This 125-foot belfry tower houses the bells in the Golisano Academic Center.
Nazareth College has always prided itself on honoring tradition. For 35 years, the musical notes of the carillon have chimed from atop the tower of Smyth Hall, marking the time and, to the chagrin of some students, the start of class.
"They are one of the many things that make Naz, Naz," says student Jessica Geraci '11. "While I hardly ever hear them because they have become like background noise for me, when I do notice them, it's comforting. It's a reminder that I'm here at Nazareth—home."
Donated by Kilian and Caroline Schmitt in 1975 in honor of Nazareth's 51st birthday, the carillon is a mechanical chronobell. It produces 25 notes by way of tiny clappers that strike against metal tone generators. These tones are then carried and amplified by a solid state amplifier to a speaker system in the Smyth Hall tower. The sound produced is equal to the chiming of 56 tons of bronze bells.
"The chimes ring 24 hours a day, seven days a week, 365 days a year," explains Cathy Stevens, administrative assistant to Nazareth College President Daan Braveman. "Neighbors like to hear them. When they are shut off for maintenance we get calls asking why they are off."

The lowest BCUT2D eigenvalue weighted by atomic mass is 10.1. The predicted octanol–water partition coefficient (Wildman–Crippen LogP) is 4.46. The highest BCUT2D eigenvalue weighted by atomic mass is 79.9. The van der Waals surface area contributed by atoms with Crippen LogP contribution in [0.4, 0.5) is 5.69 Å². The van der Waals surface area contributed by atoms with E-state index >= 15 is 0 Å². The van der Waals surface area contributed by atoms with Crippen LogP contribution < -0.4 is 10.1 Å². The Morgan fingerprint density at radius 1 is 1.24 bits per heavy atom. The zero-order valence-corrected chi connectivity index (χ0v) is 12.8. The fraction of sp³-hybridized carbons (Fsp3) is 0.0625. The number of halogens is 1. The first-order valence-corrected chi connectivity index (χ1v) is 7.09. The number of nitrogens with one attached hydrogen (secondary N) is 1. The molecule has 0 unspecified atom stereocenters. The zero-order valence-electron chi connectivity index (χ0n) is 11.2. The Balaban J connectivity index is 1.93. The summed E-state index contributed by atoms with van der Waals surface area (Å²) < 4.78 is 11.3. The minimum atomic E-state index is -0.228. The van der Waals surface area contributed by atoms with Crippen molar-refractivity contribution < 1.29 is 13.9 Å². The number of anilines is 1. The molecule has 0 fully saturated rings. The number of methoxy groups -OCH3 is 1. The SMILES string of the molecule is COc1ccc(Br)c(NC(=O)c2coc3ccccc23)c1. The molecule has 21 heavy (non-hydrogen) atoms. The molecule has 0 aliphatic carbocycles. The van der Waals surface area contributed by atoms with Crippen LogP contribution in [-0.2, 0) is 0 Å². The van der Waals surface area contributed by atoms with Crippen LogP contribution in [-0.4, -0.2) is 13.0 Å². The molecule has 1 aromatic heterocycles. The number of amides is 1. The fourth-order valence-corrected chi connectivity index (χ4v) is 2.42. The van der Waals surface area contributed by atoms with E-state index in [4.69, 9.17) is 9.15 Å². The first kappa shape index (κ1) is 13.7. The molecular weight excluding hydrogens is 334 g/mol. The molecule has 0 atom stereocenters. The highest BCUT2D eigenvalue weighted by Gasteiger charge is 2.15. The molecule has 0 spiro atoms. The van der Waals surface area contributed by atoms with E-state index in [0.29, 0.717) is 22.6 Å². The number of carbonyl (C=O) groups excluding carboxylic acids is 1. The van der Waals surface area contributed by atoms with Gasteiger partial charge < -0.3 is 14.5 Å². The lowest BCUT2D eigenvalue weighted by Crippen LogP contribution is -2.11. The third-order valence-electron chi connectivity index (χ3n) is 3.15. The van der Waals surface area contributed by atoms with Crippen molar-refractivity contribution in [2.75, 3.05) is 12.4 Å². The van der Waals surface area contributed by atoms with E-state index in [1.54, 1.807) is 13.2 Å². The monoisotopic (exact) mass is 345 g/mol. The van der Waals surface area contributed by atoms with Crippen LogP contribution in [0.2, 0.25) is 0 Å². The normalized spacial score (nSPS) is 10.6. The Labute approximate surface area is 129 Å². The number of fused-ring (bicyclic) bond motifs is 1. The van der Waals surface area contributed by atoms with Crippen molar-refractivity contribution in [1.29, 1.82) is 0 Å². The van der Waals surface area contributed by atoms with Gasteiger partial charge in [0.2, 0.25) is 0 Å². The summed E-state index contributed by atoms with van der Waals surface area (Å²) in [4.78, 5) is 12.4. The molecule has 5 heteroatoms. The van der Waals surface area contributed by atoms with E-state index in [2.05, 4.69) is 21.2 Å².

In 1982, the carillon was updated to play the Westminster chimes every half hour and hour. When the carillon was still new, music students played melodies at the noon hour on weekdays and for special occasions such as commencement.
The Smyth Hall carillon has its counterpart at the Golisano Academic Center (GAC). In 1930, before the College moved from the Augustine Street campus in the city of Rochester to its current home on East Avenue in Pittsford, the Sisters of St. Joseph had already installed a set of bells in the 125-foot belfry tower of the new Motherhouse. These bells were rung from 1930 until 2003, when the building was sold to Nazareth College to become what is now the Golisano Academic Center. "Sister-novices living at the former Motherhouse took turns ringing the Angelus (a prayer in honor of Our Lady) each day in a series of single-tone rings at 6:00 a.m., noon, and 6:00 p.m.," details Dr. Marion Hoctor, SSJ, Professor Emerita of English.
The bells in GAC consist of three bells ranging in weight from 400 pounds to 1,200 pounds. The bells are inscribed with individual names in honor of Mary (mother of Jesus). The largest bell bears the inscription Mater Generis Humani—Laudate Dominum Omnes Populi honoring Mary as "Mother of Mankind." The middle bell is inscribed with Sedes Sapientiae to acknowledge Mary as "Seat of Wisdom," and the smallest bell is named Regina Pacis, or "Queen of Peace."
The ringing of the College bells and chimes is, and forever will be, a cherished part of the Nazareth tradition. As the inscription on the Smyth carillon keyboard says, these wonderful sounds will continue to serve "the pleasure and enrichment of all who visit this campus."